“Presencing” Children in the Anthropocene
Despite the present dearth of historical material that seeks to presence children in the Anthropocene, the basis for study of such a relationship is strong, as western societies have long presupposed a connection between children and the natural world deeper than that of their elders. As historians of race and gender have already demonstrated, the dichotomy built between the human and natural worlds in the past has been inextricably bound to dichotomies drawn between certain groups of people and what society considers the “normal”. Anthropocene narratives that require a radical shift in the way humanity as a species constructs its own image of self are useful challengers to these old oppositions. However, for this essay it is important to understand the enlightenment philosophies of the 18th and 19th centuries which defined (and still define) the strong perceived links between children and nature in European society today before we can appreciate how the Anthropocene concept contests them.
In broad perspective the enlightenment birthed two competing schools of thought regarding children and environment, the rationalist, and the romanticist. The romantic movement began with works such as those of Jean-Jacques Rousseau and then William Blake, Mary Shelley, and Alfred Tennyson in reaction to the increasingly rationalism-informed industrial European world those authors inhabited. The predominantly emotional countercultural arguments they presented knotted children and the natural world together as joint symbols of hope that were not only innocent and pure in and of themselves but lent an innocence and purity to one another. Their relationship was symbiotic, children were a part of the natural world in a way that adults were not, and could not, be. As Rousseau argues in On Education (1763), childhood should be defined by teaching that is ‘beyond our control’ and follows ‘the goal of nature’. William Blake’s “Nurse’s Song” in Songs of Innocence and of Experience (1794) similarly conjures images of an ideal youth as natural and pure:
‘When the voices of children are heard on the green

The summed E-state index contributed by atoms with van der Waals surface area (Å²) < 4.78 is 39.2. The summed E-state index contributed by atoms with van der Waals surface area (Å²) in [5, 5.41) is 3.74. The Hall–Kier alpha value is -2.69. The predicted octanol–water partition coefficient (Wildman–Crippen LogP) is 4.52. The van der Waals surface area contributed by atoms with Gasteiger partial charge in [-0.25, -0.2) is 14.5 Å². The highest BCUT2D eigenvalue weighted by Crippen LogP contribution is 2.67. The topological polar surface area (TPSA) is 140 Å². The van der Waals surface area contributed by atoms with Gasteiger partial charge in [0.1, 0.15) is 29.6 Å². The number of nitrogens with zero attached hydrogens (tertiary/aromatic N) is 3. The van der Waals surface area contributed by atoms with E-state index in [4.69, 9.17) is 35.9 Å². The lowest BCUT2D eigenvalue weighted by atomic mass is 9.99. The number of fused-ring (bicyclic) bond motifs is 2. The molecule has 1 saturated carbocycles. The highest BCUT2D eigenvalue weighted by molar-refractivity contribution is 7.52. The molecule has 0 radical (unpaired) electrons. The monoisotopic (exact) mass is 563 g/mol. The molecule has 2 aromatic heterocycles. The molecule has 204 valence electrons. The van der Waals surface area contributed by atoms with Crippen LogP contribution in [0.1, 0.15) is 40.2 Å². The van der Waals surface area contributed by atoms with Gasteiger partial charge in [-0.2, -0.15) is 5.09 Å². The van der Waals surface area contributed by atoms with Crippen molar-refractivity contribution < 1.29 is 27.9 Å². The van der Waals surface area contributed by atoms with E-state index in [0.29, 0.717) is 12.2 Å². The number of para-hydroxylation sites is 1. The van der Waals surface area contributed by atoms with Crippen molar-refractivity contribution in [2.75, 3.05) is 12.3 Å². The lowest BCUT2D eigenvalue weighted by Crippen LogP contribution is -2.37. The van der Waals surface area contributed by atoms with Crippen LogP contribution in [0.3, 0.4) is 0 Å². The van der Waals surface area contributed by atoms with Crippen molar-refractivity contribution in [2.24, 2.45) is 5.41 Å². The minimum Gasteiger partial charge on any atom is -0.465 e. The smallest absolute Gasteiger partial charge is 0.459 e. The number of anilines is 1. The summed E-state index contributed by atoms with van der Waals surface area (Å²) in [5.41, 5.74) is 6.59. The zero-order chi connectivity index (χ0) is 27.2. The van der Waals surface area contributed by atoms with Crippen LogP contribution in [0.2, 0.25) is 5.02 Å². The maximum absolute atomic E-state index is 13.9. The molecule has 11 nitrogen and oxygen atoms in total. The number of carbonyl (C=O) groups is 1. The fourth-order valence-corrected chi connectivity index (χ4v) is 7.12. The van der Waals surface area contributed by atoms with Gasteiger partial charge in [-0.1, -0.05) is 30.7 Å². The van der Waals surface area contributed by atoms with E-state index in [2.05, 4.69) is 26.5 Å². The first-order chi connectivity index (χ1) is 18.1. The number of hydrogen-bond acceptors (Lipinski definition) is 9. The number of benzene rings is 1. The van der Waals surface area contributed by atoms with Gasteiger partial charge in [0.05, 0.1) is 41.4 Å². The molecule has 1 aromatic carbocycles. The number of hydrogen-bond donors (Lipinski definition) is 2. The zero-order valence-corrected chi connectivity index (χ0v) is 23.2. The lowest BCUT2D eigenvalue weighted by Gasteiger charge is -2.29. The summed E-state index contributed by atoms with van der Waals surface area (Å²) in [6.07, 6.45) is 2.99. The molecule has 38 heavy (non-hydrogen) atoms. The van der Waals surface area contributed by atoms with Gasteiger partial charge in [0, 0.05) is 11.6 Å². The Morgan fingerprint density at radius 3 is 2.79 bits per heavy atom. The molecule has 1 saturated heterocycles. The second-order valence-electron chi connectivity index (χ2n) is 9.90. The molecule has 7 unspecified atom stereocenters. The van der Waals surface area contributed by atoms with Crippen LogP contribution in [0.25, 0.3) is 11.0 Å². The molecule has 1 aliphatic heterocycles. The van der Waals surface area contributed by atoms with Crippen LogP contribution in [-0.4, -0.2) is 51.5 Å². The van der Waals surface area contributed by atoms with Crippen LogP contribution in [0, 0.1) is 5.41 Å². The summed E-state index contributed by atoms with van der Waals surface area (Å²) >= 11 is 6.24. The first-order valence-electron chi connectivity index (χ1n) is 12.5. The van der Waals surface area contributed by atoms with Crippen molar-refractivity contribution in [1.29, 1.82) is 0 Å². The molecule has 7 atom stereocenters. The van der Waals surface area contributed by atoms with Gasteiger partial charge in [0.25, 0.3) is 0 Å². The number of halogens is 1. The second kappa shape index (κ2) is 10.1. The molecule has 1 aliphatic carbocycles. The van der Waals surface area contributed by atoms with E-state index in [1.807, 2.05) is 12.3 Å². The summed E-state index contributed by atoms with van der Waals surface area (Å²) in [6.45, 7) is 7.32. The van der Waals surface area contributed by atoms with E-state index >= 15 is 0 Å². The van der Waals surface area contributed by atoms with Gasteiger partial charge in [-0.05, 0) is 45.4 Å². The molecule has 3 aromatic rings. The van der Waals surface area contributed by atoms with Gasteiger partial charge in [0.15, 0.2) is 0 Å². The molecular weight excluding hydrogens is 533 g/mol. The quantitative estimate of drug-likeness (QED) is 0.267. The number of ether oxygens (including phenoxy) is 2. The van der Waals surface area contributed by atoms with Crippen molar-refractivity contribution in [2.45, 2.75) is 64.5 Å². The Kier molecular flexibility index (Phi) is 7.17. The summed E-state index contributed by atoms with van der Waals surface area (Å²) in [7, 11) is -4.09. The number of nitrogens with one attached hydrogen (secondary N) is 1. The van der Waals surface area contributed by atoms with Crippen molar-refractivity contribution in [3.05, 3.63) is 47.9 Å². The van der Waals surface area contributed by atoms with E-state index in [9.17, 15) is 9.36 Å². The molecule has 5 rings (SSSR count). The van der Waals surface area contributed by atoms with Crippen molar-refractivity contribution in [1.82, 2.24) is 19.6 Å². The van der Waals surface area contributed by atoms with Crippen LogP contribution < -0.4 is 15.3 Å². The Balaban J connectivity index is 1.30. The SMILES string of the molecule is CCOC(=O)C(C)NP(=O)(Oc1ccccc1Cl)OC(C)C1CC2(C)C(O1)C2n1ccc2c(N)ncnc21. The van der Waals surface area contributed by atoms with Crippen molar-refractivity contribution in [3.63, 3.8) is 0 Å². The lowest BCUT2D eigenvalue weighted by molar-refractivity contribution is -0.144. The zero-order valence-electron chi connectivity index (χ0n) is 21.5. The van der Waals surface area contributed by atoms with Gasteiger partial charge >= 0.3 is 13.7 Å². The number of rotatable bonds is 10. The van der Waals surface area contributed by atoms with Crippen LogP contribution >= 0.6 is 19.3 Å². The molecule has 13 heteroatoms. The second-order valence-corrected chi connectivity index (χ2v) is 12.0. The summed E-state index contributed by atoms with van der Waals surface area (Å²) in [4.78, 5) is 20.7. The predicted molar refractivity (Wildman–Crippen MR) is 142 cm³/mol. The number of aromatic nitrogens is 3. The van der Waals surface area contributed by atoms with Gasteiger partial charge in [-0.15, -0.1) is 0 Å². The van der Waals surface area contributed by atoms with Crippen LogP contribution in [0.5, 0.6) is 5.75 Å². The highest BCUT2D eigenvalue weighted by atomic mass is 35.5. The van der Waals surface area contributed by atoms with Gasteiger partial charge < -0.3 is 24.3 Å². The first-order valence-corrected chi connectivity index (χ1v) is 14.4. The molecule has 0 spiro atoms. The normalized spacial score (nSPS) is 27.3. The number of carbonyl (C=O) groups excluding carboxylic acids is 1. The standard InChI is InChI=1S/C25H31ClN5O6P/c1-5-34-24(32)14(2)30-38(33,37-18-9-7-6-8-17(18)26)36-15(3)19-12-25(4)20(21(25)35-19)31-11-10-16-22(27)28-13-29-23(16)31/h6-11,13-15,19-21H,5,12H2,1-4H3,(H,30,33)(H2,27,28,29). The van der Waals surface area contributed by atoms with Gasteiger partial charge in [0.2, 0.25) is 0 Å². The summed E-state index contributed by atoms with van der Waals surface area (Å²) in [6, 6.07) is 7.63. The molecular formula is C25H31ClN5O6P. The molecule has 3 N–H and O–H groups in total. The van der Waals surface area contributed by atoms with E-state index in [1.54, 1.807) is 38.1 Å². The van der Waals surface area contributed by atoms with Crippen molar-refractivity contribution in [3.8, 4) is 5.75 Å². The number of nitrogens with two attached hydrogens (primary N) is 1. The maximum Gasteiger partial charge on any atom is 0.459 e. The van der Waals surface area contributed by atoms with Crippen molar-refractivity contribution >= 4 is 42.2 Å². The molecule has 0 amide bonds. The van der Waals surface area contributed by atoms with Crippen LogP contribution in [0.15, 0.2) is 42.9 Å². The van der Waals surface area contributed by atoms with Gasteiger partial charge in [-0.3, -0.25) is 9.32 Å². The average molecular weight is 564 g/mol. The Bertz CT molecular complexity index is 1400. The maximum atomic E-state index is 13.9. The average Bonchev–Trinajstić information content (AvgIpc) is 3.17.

And laughing is heard on the hill,
My heart is at rest within my breast
And every thing else is still’
On the other, more instrumentally influential, side of this debate were the rationalist thinkers such as René Descartes, Immanuel Kant, and John Locke. Their lines of philosophy, just as present in the 21st century as those of the romanticists, saw nature as a force of reason, the basis of order and reason, even. However, where romanticists sought to learn from a nature they saw as inscrutable, the rationalists desired to understand and control a nature they considered as being fundamentally conquerable. John Locke’s An Essay Concerning Human Understanding (1689) exemplifies this approach with his famous description of children as being ‘tabula rasa’, a blank slate. In Locke’s view the child, like nature, would become wild if not carefully managed, but with the correct instruction they could be formed into an instrument of reason. Whilst it is tempting to reduce this tension between romanticism and rationalism to “nature versus nurture”, as William Cronon and Thomas Dunlap warn in Faith in Nature, both ideologies incorporated aspects of the other and looked to the natural world as a unifying, present force that could replace a role in society that had traditionally been fulfilled by religion. As Sara Maitland writes in Gossip From the Forest: ‘wilderness finds its complement and counterpart either in conceptions of childhood moral innocence or the child as tabula rasa’. Most importantly for this essay however, both drew a line between the natural and human worlds, although for different purposes, and both identified children as beings who could permeate that boundary to some extent.
In the contemporary context these two philosophies still carry weight in how humanity responds to the environmental consequences of the Anthropocene in regard to children. Romanticism has come to play an important role in many environmentalist movements, best exemplified by the rise of Greta Thunberg and the global youth climate strike movement that, whilst being symbolic of the agency of the child, are also caught up in ‘environmental stewardship discourses that position certain children as future saviours of nature’. The same can be said for the rationalist perspective prevailing in technocratic circles who see environmental issues as ‘merely a physical Earth problem, and not an ethical one’ and view the young as saviours of the status quo via theorised future innovations and ‘the promise of one more generation’. These forms of romanticism and rationalism are dangerous as they detach the adult world from any responsibility or agency in addressing climate concerns.